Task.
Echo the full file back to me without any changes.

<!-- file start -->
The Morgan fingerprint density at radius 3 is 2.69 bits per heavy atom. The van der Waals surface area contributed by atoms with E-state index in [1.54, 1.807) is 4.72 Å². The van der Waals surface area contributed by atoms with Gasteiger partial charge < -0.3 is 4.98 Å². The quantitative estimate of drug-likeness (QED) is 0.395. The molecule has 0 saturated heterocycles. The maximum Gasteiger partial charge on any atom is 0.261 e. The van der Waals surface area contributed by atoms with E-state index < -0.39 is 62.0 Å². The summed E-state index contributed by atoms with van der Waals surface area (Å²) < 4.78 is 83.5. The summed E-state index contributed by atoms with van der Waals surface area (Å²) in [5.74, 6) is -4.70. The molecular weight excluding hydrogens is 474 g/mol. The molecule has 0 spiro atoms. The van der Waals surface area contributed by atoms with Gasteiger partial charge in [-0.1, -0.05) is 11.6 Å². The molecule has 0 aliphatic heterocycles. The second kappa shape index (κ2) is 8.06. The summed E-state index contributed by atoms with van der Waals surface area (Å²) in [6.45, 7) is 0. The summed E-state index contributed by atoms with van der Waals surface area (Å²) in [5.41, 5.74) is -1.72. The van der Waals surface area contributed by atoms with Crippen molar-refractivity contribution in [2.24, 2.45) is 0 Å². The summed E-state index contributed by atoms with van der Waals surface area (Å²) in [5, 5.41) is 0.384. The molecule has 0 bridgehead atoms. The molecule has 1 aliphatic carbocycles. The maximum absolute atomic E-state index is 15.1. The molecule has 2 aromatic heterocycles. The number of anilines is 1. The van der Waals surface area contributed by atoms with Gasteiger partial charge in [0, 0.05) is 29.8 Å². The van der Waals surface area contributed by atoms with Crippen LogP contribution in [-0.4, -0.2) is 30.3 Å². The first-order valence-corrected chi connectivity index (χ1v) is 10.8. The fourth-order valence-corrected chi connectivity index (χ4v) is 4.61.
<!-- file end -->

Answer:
The Morgan fingerprint density at radius 3 is 2.69 bits per heavy atom. The van der Waals surface area contributed by atoms with E-state index in [1.54, 1.807) is 4.72 Å². The van der Waals surface area contributed by atoms with Gasteiger partial charge < -0.3 is 4.98 Å². The quantitative estimate of drug-likeness (QED) is 0.395. The molecule has 0 saturated heterocycles. The maximum Gasteiger partial charge on any atom is 0.261 e. The van der Waals surface area contributed by atoms with E-state index < -0.39 is 62.0 Å². The summed E-state index contributed by atoms with van der Waals surface area (Å²) < 4.78 is 83.5. The summed E-state index contributed by atoms with van der Waals surface area (Å²) in [5.74, 6) is -4.70. The molecular weight excluding hydrogens is 474 g/mol. The molecule has 0 spiro atoms. The van der Waals surface area contributed by atoms with Gasteiger partial charge in [-0.1, -0.05) is 11.6 Å². The molecule has 0 aliphatic heterocycles. The second kappa shape index (κ2) is 8.06. The summed E-state index contributed by atoms with van der Waals surface area (Å²) in [6.45, 7) is 0. The summed E-state index contributed by atoms with van der Waals surface area (Å²) in [5.41, 5.74) is -1.72. The van der Waals surface area contributed by atoms with Crippen molar-refractivity contribution in [2.24, 2.45) is 0 Å². The summed E-state index contributed by atoms with van der Waals surface area (Å²) in [5, 5.41) is 0.384. The molecule has 0 bridgehead atoms. The molecule has 1 aliphatic carbocycles. The maximum absolute atomic E-state index is 15.1. The molecule has 2 aromatic heterocycles. The number of anilines is 1. The van der Waals surface area contributed by atoms with Gasteiger partial charge in [0, 0.05) is 29.8 Å². The van der Waals surface area contributed by atoms with Crippen LogP contribution in [-0.4, -0.2) is 30.3 Å². The first-order valence-corrected chi connectivity index (χ1v) is 10.8. The fourth-order valence-corrected chi connectivity index (χ4v) is 4.61.